The next was when we really discovered punk. Though Chris and I listened to punk-ish stuff like The Offspring and Green Day, we'd never really heard the real stuff. That changed the day we got invited to play at local show at a pavilion in Draper Park in the summer of 1997. After Chris and I chugged through our Local H-style two man-band-set we saw something that totally blew us away. Local bands - kids just like us - playing ska and punk. With horns and everything. They sounded lousy, but they were doing it. And then we saw Homesick.

Homesick looked and sounded like early Green Day. Snarly, poppy punk played really fast. It changed everything for us. We went back home and started playing all of songs in double time.

Even cooler than Homesick's music was that they had actually gone on tour. They had booked all the shows themselves and played such exotic locales as Reno and Evanston. These guys were freakin' rock stars! (Looking back, I bet they were only 18 or 19.) They were everything we wanted to be.

Needless to say, my copy of their 8 song cassette EP was one of my prized possessions. And now the point of this post. (Finally, I know.)

Somewhere around 1999 I lost the tape . I think I left it in my dad's truck or something. Every time I pack up my stuff and see all of my old cassettes, I see that empty Homesick case and feel really sad. Oh, but all was not lost.

A few months ago, I happened to be reading SLUG magazine. As part of its 18 year anniversary celebration, the magazine invited a bunch of local bands from years past to play a reunion show at the Urban Lounge. On the list was a band called The Corleones, featuring guitarist Paul Burke, formerly of Homesick. I had never heard The Corleones but considered going to the show just in case Paul happened to have some old Homesick tapes in his car. Realizing this was stupid, I stayed home.

I picked up the magazine a few months later and decided not to give up on the matter. The article said that Paul was living in Portland. I emailed the girl who wrote the article to see if she had an address for him. Surprisingly, she emailed me right back with a phone number. It took me a few days to get the courage, but I called him on the phone. I think the conversation went like this:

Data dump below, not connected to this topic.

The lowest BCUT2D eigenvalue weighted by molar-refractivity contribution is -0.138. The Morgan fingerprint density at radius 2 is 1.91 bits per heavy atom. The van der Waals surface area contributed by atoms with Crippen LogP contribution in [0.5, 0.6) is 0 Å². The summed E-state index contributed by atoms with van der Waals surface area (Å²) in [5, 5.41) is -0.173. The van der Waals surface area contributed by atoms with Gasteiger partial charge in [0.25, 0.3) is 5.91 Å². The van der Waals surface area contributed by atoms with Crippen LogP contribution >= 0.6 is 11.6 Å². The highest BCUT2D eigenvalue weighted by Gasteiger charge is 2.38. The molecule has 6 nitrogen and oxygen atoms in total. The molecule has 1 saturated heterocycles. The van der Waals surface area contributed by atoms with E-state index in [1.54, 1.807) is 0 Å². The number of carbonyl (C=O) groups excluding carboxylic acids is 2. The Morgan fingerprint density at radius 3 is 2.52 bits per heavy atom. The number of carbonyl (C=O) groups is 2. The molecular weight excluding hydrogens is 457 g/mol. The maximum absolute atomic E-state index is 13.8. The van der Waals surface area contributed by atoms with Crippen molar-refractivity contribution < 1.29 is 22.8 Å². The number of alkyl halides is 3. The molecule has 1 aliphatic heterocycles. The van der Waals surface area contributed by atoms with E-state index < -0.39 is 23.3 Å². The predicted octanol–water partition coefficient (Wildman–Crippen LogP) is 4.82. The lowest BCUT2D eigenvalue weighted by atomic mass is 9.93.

PAUL: Hello?
SPENCER: Uh, hi. My name is Spencer. I'm calling from Salt Lake. Did you used to play in Homesick?
PAUL: Yeah.
SPENCER: I know this sounds weird, but I like loved your band and I left the tape in my dad's truck and I really wanted to get it but I doubted you'd have one at Urban Lounge and do you haveonenowcuzI'dgiveyoumoneyandstuffandstuff.

I was sure this was the point where he'd hang up, but he was really cool and even seemed flattered. He said that the tapes were all long gone, except for his own copy, but he'd been looking for an excuse to get around to digitizing them. He said he would put something together and mail me out a CD. A few days later he sent me an email, gushing about his feelings toward the band and that time period. Very cool.

A month or so went by and no CD. I figured I wasn't really going to get it, but I was grateful for the interaction nevertheless. After about 6 weeks, Paul sent me another email saying that the CD really was forthcoming. Then more waiting. Last week I finally got a package from Portland. It was worth the wait.

He sent me both their EP as well as their full-length, Songs About Girls Mostly. The songs, which I think were all recorded in a basement, are not quite as revolutionary as I remembered, but are just as awesome. Even more awesome is Paul for going to the trouble.